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Tash's Travel Tips: The Best Travel Camera Is The One You Have On You

Updated: Mar 6, 2020

Two weeks ago, I was invited down to Palm Springs by one of my favorite hotels in the country, Saguaro to see all of the updates and changes they had made in their hotel refresh.

I was so excited, but so tired coming off of a trip just a few days before. I woke up early in the morning, on one hour of sleep. I packed my very minimal travel bags (I am used to traveling with 4 people including a kid and a baby) and managed to leave the house with just a purse and a suitcase. When I got to the airport, through security, I checked my bags and realized I had lenses but no camera. I was DEVASTATED.

My first big hotel collab, partnership, influencer thingggggg and I could not get my act together.

With tears in my eyes, I said a little prayer, got some encouragement to press forward and decided to shoot the weekend with my NEW iPhone 11 Pro Max put it to the test and see what it could do.

(I normally shoot with a Nikon D750 or Nikon Z6 and my three favorite lenses are the 50 1.4 | 35 1.4 and the 85 1.4. I travel/blog and take with me everywhere my Panasonic GX 85 I got with the equivalent of a 35mm and 50mm portrait lens with me - this is what I left behind that weekend.)

I invited one of my former seniors to join me on the trip and she brought her entry-level Nikon D3300 with her. All weekend long I switched back and forth between her Nikon and my iPhone and below are the results from both cameras.

Top images is D3300 - slide to see the Iphone 11 Pro Max version of the photo

I wanted to share this post because as creators/ photographers, we get caught up on having the latest greatest gear, but I think the real lesson is maximizing and working with what you have. Not everyone can afford the best or fanciest camera or the newest iPhone, but if you take the time to learn the equipment in your hands, you can produce some really fantastic imagery.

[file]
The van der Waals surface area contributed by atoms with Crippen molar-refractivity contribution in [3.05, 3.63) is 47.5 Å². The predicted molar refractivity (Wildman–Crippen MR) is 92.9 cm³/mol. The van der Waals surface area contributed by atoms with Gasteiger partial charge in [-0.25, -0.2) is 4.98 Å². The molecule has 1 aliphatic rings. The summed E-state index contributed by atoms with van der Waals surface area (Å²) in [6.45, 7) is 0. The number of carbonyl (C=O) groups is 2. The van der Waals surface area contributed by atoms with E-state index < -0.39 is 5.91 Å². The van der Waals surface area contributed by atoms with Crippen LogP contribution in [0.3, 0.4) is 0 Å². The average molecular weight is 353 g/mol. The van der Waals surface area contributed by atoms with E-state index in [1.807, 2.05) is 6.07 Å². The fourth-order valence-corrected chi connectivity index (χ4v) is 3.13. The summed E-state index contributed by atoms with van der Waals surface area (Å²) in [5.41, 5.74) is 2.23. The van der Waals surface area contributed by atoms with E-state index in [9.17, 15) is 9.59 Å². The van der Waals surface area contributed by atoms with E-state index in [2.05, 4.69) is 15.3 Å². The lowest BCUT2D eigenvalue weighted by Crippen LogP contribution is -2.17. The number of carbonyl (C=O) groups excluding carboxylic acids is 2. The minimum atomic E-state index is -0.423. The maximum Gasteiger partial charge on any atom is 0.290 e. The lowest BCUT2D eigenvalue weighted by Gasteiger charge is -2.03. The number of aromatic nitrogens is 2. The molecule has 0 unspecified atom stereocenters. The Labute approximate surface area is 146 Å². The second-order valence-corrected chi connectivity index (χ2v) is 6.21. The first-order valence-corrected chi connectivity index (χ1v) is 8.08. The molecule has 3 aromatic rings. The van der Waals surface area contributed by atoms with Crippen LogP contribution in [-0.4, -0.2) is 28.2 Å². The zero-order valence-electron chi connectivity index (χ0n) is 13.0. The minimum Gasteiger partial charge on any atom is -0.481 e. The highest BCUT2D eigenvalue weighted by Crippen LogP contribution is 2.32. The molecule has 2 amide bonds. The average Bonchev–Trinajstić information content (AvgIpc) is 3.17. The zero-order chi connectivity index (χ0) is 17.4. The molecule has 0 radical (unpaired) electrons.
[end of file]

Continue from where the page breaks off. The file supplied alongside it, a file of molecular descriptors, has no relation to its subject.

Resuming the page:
My first camera was an Advantix film camera, then a Minolta film camera and then my first digital camera was a Nikon d40 after seeing all of the Picturetown USA ads and finding the connection because it was my family's hometown of Georgetown, SC. Every camera after that d40 I had to earn by learning how to use the one in my hands and exhausting every single capability it had. My next camera was a d700 and now a d750. I don't always have the ability to carry heavy gear around with me, so I have learned to really utilize whatever I have.

These images are NOT the best representation of my work in any sense of the word, but I had to work with what I had, and that's what I did.

Slide for the next image (same for the solo image of me above)

I hope to share more photography tips here on this blog in the future, but for now, I'll say, whatever it is you have, exhaust yourself in your effort to learn how to use that device and you'll be astounded by the results.

With strength, courage and wisdom,


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